65° - 01.09.1967, Blaðsíða 23

65° - 01.09.1967, Blaðsíða 23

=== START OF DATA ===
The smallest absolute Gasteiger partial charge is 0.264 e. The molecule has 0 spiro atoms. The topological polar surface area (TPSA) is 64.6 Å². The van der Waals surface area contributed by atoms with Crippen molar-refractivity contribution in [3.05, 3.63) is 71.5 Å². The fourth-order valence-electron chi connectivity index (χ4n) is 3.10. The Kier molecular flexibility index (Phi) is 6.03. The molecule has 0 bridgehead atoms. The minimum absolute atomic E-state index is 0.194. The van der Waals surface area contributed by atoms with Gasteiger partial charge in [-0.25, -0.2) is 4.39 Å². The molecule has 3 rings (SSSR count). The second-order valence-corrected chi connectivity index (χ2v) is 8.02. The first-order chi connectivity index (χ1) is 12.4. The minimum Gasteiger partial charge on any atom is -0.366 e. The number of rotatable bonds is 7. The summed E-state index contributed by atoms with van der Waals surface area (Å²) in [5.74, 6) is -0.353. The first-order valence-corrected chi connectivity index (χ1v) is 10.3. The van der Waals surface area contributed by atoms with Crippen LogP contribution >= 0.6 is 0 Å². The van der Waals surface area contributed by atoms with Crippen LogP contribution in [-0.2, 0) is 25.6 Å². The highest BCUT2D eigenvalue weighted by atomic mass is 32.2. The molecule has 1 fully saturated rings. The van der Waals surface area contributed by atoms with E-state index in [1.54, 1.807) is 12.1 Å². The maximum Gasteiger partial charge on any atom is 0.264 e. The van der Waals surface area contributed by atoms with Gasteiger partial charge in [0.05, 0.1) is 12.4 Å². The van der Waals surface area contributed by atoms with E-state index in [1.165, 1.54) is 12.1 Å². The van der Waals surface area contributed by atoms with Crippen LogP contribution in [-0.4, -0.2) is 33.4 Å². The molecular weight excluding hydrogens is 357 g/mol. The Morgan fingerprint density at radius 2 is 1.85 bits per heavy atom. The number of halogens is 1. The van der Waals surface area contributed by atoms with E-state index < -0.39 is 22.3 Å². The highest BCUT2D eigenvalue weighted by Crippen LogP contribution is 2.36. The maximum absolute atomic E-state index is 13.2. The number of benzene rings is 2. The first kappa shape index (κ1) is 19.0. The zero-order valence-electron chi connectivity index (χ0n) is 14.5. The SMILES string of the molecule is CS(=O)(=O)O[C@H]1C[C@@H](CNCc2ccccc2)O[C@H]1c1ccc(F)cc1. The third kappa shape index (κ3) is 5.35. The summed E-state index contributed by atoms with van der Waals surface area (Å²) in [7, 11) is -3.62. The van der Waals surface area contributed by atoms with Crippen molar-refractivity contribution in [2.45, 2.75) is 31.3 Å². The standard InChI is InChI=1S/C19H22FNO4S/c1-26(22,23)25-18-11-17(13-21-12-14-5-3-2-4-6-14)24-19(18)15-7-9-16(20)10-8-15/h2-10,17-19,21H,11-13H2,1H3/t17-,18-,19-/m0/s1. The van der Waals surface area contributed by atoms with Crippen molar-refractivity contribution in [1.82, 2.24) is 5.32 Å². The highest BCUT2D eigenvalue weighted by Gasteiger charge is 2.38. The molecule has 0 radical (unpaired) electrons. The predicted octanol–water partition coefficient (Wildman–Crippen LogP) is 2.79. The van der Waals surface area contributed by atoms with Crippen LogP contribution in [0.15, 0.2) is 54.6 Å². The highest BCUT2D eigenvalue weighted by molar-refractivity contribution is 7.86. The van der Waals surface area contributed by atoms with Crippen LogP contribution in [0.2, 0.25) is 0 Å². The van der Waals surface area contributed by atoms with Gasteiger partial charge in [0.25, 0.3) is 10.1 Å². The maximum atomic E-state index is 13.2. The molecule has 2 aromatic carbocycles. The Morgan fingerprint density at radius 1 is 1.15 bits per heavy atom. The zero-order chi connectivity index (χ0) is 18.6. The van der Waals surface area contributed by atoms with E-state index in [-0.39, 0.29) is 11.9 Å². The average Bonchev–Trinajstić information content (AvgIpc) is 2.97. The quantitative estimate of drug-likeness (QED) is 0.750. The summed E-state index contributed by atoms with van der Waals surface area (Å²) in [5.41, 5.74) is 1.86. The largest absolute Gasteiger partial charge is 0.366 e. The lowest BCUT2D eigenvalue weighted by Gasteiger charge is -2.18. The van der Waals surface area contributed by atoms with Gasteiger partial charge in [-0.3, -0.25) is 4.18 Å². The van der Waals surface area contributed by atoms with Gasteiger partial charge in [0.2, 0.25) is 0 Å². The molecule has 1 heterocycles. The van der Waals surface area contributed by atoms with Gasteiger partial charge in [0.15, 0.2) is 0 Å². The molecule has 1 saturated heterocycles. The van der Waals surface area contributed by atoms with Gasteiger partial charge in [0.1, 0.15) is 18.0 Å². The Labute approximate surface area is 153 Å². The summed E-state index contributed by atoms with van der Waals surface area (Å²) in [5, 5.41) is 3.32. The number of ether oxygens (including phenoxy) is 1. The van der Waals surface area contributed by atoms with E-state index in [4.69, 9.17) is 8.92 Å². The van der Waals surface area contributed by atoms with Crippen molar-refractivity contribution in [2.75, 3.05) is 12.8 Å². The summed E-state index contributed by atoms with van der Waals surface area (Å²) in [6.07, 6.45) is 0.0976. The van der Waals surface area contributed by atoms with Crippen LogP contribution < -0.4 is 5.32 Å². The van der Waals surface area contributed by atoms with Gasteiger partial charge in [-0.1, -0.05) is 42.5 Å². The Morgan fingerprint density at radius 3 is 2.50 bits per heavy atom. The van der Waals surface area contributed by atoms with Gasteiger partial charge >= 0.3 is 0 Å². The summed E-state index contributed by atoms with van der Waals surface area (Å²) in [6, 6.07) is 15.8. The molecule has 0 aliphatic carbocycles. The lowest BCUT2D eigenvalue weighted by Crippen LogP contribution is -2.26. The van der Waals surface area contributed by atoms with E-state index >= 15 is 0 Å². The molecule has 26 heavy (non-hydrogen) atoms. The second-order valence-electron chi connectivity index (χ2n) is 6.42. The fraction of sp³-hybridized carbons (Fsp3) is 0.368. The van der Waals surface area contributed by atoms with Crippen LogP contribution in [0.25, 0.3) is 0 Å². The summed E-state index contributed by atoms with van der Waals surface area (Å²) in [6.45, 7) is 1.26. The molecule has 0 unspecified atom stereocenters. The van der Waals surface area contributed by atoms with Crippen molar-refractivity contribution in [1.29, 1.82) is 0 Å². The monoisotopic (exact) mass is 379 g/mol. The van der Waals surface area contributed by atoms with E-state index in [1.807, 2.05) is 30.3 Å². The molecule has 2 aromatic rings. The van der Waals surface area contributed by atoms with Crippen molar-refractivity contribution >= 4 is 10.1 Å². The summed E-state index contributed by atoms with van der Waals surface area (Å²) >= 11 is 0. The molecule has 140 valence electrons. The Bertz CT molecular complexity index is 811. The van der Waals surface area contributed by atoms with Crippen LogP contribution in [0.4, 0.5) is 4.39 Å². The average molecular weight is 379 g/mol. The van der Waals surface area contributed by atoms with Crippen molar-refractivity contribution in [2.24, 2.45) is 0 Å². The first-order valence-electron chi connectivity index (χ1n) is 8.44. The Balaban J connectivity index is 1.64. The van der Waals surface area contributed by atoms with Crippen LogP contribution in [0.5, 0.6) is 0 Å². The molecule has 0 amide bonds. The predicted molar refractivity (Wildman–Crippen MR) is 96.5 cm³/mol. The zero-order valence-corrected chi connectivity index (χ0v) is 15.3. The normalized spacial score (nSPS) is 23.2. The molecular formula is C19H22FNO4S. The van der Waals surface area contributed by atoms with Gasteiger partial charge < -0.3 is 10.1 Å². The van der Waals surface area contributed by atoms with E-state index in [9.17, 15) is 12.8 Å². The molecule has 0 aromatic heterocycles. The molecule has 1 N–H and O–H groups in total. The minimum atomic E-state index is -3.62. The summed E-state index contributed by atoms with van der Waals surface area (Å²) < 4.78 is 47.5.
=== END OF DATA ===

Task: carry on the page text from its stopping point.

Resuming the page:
to cover all of Iceland in one summer, an aim both over-ambitious and unrealistic. Since such a plan would have involved gathering responses by mail, and since Icelanders have a reputation for not answering mail, the plan was revised, and formal, personal interviews were used instead. Because of time, the study had to be limited to Reykjavik, and thus is not representative of the whole country, but it represents the majority of the population, nevertheless. One June 20th, the researcher began by analyz- ing statistical records from the Statistical Bureau of Iceland, evaluating historical data, selecting a representative, random sample of the inhabitants of Reykjavik, constructing a questionnaire and pre-testing it. Finally on July 14th the survey began, and ended July 24th. The questionnaire contained 202 questions and could be split into the following 14 divisions: 1. The respondent’s upbringing — his family of orientation. 2. The indoctrination (formal and informal) of his own and his future children. 3. His economic status, his parents’ and parents in laws’. His and their income, expenditures and division of labor within the family. 4. Residence rules, the size of residence, housing, sleeping arrangements. 5. “Rules” governing building one’s own home and their effects upon family life and interac- tions between the husband and wife. 6. The relationship and intensity of interactions between the respondent’s family of orientation and his family of procreation. 7. Pre-marital sexual relations, actual, and at- titudes toward. 8. Intensity and duration of interactions between members within family of procreation. 9. Relationship between the spouses, both in general and in minute detail about their sexual relations. 10. Actual pre-marital cohabitation and attitudes toward it, also actual (and attitudes toward) common law marriages. 11. Attitudes toward legitimate vs. illegitimate children, and towards married vs. unmarried mothers. 12. Divorce and the right of the female vs. the right of the male. 13. The formation of marriage, preferred mar- riages, ideal husbands and wives, etc. 14. Biographical data. Each respondent received one third of the questionnaire by mail prior to the personal inter- view in order to reduce the interviewing time from three to two hours, and to give the respon- dent the “feel” of the subsequent interview. This form contained mostly biographical questions and questions over which the respondent had to ponder. 150 persons were selected from the Election Register in Reykjavik with respect to age (over 21), sex, marital status, length of residence in Reykjavik, and education. Since some were de- ceased, others had moved, and a few bluntly re- fused to answer, only 132 were interviewed. Of these, 88 were married, 32 single, 4 legally sepa- rated, 4 legally divorced, and 4 in common law marriages. “They’ll throw you out”, “They’ll slam the door in your face”, “They’ll laugh at you”, “They’ll call the police”, “They’ll lie to you”, “Icelanders are so reserved”, were the encourag- ing words the researcher heard from everyone from his younger sister to skeptical scholars. In short, almost everyone predicted that the study would be a complete fiasco from the very begin- ning. But the researcher found that the reverse was the case. True, Icelanders interviewed were not so open as, say, Americans, but when they opened their secret doors, the researcher believed they did it completely. The researcher attributed this frankness to a human need to talk about such problems, since it is not accepted and rarely practiced that Icelanders talk to their closest kin about personal problems, much less psychologists, psychiatrists and ministers, and to the Icelanders’ extreme helpfulness and goodwill. Not everyone answered with the same ease, however, nor were all sections of the questionnaire answered without hesitation. Generally speaking, single women, aged 40—50, were the least co- operative respondents, and married men, aged 21-—30, were the most open. Even more open, however, were unmarried women who had been cohabiting for many years. Contrary to expectation, the sex questions did not cause as much hesitation as those pertaining to economic matters. The researcher felt this reluctance might have been due to the fact that most Icelanders cheat on their taxes in one way or another. Questions about the respondent’s family of orientation were most willingly answered, as well as most suppositional, non-committant questions, i.e. about attitudes. “Why do you want to have 65 21



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